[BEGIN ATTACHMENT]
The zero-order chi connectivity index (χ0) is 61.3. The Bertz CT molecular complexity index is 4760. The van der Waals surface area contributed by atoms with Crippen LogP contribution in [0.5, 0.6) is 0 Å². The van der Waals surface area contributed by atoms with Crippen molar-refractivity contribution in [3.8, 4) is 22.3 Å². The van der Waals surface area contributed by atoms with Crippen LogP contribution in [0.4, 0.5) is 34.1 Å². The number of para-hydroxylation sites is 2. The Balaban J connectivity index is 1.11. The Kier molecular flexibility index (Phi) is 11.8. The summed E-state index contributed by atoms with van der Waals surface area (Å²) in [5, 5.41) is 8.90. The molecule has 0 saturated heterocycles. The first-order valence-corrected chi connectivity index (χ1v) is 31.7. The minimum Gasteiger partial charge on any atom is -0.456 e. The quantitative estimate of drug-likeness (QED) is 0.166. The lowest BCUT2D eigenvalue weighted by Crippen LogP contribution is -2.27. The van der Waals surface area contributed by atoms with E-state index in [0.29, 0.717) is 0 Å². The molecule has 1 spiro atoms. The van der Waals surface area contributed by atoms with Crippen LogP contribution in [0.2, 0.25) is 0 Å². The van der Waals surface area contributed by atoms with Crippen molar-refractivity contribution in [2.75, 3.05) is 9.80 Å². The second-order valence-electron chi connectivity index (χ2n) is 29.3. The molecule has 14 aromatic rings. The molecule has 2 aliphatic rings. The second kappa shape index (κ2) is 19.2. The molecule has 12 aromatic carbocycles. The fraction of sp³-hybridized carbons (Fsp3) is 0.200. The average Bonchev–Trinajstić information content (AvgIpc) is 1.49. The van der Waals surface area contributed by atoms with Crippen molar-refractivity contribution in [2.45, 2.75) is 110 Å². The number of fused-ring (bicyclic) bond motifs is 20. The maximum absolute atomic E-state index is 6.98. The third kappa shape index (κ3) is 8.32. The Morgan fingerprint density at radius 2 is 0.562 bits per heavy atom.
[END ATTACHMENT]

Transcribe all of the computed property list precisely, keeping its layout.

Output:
The zero-order chi connectivity index (χ0) is 61.3. The Bertz CT molecular complexity index is 4760. The van der Waals surface area contributed by atoms with Crippen LogP contribution in [0.5, 0.6) is 0 Å². The van der Waals surface area contributed by atoms with Crippen molar-refractivity contribution in [3.8, 4) is 22.3 Å². The van der Waals surface area contributed by atoms with Crippen LogP contribution in [0.4, 0.5) is 34.1 Å². The number of para-hydroxylation sites is 2. The Balaban J connectivity index is 1.11. The Kier molecular flexibility index (Phi) is 11.8. The summed E-state index contributed by atoms with van der Waals surface area (Å²) in [5, 5.41) is 8.90. The molecule has 0 saturated heterocycles. The first-order valence-corrected chi connectivity index (χ1v) is 31.7. The minimum Gasteiger partial charge on any atom is -0.456 e. The quantitative estimate of drug-likeness (QED) is 0.166. The lowest BCUT2D eigenvalue weighted by Crippen LogP contribution is -2.27. The van der Waals surface area contributed by atoms with E-state index in [0.29, 0.717) is 0 Å². The molecule has 1 spiro atoms. The van der Waals surface area contributed by atoms with Crippen LogP contribution in [0.2, 0.25) is 0 Å². The van der Waals surface area contributed by atoms with Crippen molar-refractivity contribution in [2.75, 3.05) is 9.80 Å². The second-order valence-electron chi connectivity index (χ2n) is 29.3. The molecule has 14 aromatic rings. The molecule has 2 aliphatic rings. The second kappa shape index (κ2) is 19.2. The molecule has 12 aromatic carbocycles. The fraction of sp³-hybridized carbons (Fsp3) is 0.200. The average Bonchev–Trinajstić information content (AvgIpc) is 1.49. The van der Waals surface area contributed by atoms with Crippen molar-refractivity contribution in [2.45, 2.75) is 110 Å². The number of fused-ring (bicyclic) bond motifs is 20. The maximum absolute atomic E-state index is 6.98. The third kappa shape index (κ3) is 8.32. The Morgan fingerprint density at radius 2 is 0.562 bits per heavy atom.